New-look Big Boy, menu and restaurant changes for Frisch’s

CINCINNATI (AP) — Big Boy without his Big Boy double-decker; menu additions; a revamped, brighter restaurant with a kids’ zone, and experimentation with “brupper” are among changes underway at Frisch’s Restaurants Inc. as its new leadership tries to competitively beef up the regional chain.

Atlanta-based NRD Capital’s $175 million acquisition last August ended family operation of the Cincinnati-based regional business dating to a 1939 drive-thru that later acquired trademark rights in Ohio and nearby states for Big Boy, originated in California. The private equity firm named industry veteran Jason Vaughn the new CEO in April and has slowly — and cautiously — been making changes.

The chain recently unveiled Big Boy’s new look — no longer hoisting his signature sandwich and his formerly chubby cheeks noticeably tighter.

“He’s a little thinned down, but he’s still a big boy,” Vaughn said, chuckling.

In an AP interview, Vaughn and Anne Mejia, the new executive vice president of marketing, explained that Big Boy’s different look is meant to signal other changes are underway in the chain, which had been profitable but faced increasing casual-dining competition.

“The evolving of the Big Boy himself is a part of the broader picture,” Vaughn said. “We’re evolving Big Boy, we’re evolving our venue; how it looks and the food offerings, and we’re just evolving the brand.”

The Frisch’s in Covington, Kentucky, near the Ohio River has brighter colors and lighting, updated employee attire and dinnerware, and homey touches such as local artwork and clocks showing the time in nearby towns. The new-look prototype rolled out there June 29 includes images around the restaurant of the new-look Big Boy, a “community table” to encourage convivial dining, and the kids’ area where children can color and hang up their results.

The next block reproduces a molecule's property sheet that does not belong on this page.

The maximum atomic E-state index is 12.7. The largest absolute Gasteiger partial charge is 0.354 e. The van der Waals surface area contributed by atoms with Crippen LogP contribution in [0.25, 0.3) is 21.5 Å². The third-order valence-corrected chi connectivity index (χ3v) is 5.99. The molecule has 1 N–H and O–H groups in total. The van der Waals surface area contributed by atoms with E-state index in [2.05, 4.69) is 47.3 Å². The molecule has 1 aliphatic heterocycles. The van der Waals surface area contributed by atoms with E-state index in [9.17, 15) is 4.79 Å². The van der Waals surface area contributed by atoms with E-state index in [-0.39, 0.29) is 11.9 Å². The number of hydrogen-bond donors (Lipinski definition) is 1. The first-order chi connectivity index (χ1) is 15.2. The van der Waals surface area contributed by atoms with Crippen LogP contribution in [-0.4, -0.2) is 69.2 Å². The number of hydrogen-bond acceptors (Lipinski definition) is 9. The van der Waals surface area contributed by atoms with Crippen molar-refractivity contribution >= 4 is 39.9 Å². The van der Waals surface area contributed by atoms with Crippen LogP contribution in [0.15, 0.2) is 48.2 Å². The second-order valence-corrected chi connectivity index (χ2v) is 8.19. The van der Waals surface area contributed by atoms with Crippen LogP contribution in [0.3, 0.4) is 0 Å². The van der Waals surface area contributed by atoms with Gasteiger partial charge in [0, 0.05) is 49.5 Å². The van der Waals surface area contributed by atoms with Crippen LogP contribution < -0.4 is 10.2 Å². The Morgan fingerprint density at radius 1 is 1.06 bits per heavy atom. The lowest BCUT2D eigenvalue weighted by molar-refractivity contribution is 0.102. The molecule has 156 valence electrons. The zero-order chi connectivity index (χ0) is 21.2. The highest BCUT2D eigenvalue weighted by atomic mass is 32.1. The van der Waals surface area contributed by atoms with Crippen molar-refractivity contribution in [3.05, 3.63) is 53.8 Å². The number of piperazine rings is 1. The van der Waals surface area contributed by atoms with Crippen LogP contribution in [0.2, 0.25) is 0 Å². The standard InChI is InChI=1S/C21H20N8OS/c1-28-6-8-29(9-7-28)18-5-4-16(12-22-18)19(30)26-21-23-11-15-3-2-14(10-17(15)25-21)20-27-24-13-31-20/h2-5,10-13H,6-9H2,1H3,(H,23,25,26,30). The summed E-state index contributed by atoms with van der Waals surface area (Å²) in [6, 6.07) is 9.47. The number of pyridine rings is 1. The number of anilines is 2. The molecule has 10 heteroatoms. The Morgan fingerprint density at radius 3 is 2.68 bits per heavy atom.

Frisch’s earlier began a line of “prime-time” burgers to augment the Big Boy double-decker, Brawny Lad and its other traditional sandwiches, and July will bring the western barbecue burger with special barbecue sauce. Frisch’s is moving into appetizers such as new mozzarella sticks and planning new drinks for summer including a lemonade fizz, lemonade-and-tea drink, and a raspberry lemonade.

Regular guest Shirley McDonald, of Cleves, Ohio, agreed Frisch’s needed some changes.

“I like Frisch’s, but they need to get a wider variety on their menu,” she said.

Besides offering breakfast items any time, Frisch’s in June tried out “brupper”: its breakfast buffet for Wednesday evening supper time. Vaughn said the trial was well-received by customers and is being evaluated.

“The changes we’ve been talking about haven’t been made in a silo,” Vaughn said. “We have a lot of consumer research and we’re listening to our guests.”

Frisch’s operates 95 Big Boy restaurants and franchises 25 others in Ohio, Indiana and Kentucky. It also holds the Big Boy trademark rights for Tennessee and plans to expand there, but Vaughn said there was no timetable for that to discuss.

He also said the “classic Big Boy” figure will remain visible at restaurants in the form of the statues out front.

That’s good news to customer McDonald, 71, who said she has amassed Big Boy figurines, banks and other collectables over the years.

“I’d miss him,” she said.


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